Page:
Facebook’s Great, But Conversation Sells Cars
Jun 30, 2015
With more and more car buyers looking online for advice and ideas during their car search, it’s no wonder car dealers have made a substantial investment in their online presence.
From online reviews to social media, consumers today are more interested in car reviews written by their friends, family and even complete strangers.
The 2014 Automotive Social Media Trends Study by Digital Air Strike says 91% of surveyed car buyers used social media and review sites in their dealership selection search. Seventy-five percent found the Internet to be the most helpful resource for research.
Why wouldn’t they? According to a multi-channel shopping survey by PricewaterhouseCoopers, 88% of U.S. respondents said they research a product online before buying clothing, footwear, toys and health and beauty products.
If that many consumers are researching a product online, reading reviews and comparing prices when it comes to running shoes, jeans, and cologne, it stands to reason they would conduct similar research before making a vehicle purchase.
While it’s important for dealerships to be found as buyers conduct their online research, it doesn’t seal the deal. A Facebook page with positive reviews, inventory information and buyer incentives may entice someone to visit a website or check out inventory, but it does little more.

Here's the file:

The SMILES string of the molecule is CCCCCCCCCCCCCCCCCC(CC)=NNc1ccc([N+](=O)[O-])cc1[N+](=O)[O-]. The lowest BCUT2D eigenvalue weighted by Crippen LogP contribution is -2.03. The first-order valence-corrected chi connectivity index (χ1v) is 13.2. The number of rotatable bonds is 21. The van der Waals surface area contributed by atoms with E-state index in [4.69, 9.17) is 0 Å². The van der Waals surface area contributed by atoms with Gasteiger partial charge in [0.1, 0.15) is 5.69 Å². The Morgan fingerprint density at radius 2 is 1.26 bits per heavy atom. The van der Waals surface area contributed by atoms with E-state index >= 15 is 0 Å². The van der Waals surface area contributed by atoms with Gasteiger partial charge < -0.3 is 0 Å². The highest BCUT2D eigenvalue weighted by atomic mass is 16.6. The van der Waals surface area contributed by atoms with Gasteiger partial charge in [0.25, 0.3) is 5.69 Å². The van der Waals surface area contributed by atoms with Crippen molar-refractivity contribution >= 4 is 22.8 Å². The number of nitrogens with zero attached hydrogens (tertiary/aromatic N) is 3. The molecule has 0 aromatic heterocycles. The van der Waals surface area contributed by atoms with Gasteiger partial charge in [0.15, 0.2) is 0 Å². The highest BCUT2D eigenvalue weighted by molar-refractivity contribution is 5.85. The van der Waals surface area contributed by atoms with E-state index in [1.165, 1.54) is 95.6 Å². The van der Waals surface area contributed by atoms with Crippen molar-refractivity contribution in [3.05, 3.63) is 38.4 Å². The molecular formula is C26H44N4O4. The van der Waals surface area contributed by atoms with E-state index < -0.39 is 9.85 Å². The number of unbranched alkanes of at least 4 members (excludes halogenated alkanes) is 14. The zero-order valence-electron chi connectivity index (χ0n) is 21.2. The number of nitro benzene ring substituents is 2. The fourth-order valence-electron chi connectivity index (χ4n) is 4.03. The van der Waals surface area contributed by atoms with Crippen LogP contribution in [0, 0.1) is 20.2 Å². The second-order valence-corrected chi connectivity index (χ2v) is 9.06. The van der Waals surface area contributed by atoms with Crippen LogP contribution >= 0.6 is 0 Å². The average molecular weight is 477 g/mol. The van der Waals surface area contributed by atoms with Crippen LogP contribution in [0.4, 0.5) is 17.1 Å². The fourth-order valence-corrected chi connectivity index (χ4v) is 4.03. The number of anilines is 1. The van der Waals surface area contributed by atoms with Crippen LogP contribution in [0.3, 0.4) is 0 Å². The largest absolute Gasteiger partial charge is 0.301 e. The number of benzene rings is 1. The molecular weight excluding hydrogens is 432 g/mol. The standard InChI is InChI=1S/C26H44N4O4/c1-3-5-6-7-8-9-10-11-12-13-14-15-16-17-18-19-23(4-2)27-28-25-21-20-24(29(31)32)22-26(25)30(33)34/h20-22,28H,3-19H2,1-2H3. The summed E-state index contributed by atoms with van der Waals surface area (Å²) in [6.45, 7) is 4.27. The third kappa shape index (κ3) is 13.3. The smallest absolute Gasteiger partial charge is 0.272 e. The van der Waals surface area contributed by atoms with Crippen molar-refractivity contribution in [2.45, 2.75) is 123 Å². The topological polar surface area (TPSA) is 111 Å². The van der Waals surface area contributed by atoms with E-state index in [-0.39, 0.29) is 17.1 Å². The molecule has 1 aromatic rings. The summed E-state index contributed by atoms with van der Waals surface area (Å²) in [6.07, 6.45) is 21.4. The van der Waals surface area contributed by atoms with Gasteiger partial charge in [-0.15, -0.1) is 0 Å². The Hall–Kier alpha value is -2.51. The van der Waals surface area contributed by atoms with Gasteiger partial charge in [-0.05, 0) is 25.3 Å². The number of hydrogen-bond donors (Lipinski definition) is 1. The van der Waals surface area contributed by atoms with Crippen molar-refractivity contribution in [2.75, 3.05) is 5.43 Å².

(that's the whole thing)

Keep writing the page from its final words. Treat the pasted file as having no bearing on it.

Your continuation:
The problem with great content such as customer reviews is that it’s static. It is informative, but not engaging.
Sharing great content is an excellent way to improve search rankings, grow your social-media audience and increase your website traffic, but it won’t sell you any cars this year. In order to stand out in a crowded (and often confusing) marketplace, car dealers need to engage with buyers. That means talking with them, not at them. In simpler terms, it’s called conversation marketing.
Through conversation marketing, dealerships can share great content and engage with buyers the moment they ask a question or decide it’s time to start their car search.
It’s more than an invitation to the dealership. It’s about providing answers, support, and maybe a laugh. It’s about building a relationship.
Dealerships can move beyond digital marketing tactics and get back to knowing customers and helping them find the right vehicle.
The value in social media for car dealerships isn’t so much the platform it provides to share great content, but instead, the opportunity it offers to engage buyers in conversation marketing.
By promoting less and conversing more, dealers can begin to utilize social media as less of a megaphone and more like that thing on the corner of our desks (probably covered with dust) that rings from time to time.
Don’t stop sharing your valuable content. But start engaging with buyers. That builds relationships and sells cars.